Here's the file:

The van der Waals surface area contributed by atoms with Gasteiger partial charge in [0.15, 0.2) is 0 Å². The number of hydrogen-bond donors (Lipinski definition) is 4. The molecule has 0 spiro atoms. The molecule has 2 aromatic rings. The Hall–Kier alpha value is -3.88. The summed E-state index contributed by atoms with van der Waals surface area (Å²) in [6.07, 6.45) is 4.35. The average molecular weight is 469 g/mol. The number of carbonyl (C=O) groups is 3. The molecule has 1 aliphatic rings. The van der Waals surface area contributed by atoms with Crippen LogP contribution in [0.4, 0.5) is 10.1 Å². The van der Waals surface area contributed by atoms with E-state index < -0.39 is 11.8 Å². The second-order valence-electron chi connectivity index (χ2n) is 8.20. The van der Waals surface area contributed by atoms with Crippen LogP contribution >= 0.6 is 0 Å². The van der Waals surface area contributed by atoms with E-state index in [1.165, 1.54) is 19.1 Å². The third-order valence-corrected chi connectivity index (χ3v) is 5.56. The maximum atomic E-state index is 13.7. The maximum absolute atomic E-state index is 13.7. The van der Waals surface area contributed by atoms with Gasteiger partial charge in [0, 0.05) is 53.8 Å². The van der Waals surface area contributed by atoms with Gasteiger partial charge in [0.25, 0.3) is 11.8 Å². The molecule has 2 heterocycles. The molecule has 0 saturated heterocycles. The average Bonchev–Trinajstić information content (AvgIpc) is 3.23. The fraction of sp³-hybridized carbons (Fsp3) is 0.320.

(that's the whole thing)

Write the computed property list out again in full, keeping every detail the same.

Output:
The van der Waals surface area contributed by atoms with Gasteiger partial charge in [0.15, 0.2) is 0 Å². The number of hydrogen-bond donors (Lipinski definition) is 4. The molecule has 0 spiro atoms. The molecule has 2 aromatic rings. The Hall–Kier alpha value is -3.88. The summed E-state index contributed by atoms with van der Waals surface area (Å²) in [6.07, 6.45) is 4.35. The average molecular weight is 469 g/mol. The number of carbonyl (C=O) groups is 3. The molecule has 1 aliphatic rings. The van der Waals surface area contributed by atoms with Crippen LogP contribution in [0.4, 0.5) is 10.1 Å². The van der Waals surface area contributed by atoms with E-state index < -0.39 is 11.8 Å². The second-order valence-electron chi connectivity index (χ2n) is 8.20. The van der Waals surface area contributed by atoms with Crippen LogP contribution >= 0.6 is 0 Å². The van der Waals surface area contributed by atoms with E-state index in [1.165, 1.54) is 19.1 Å². The third-order valence-corrected chi connectivity index (χ3v) is 5.56. The maximum atomic E-state index is 13.7. The maximum absolute atomic E-state index is 13.7. The van der Waals surface area contributed by atoms with Gasteiger partial charge in [0, 0.05) is 53.8 Å². The van der Waals surface area contributed by atoms with Gasteiger partial charge in [0.25, 0.3) is 11.8 Å². The molecule has 2 heterocycles. The molecule has 0 saturated heterocycles. The average Bonchev–Trinajstić information content (AvgIpc) is 3.23. The fraction of sp³-hybridized carbons (Fsp3) is 0.320.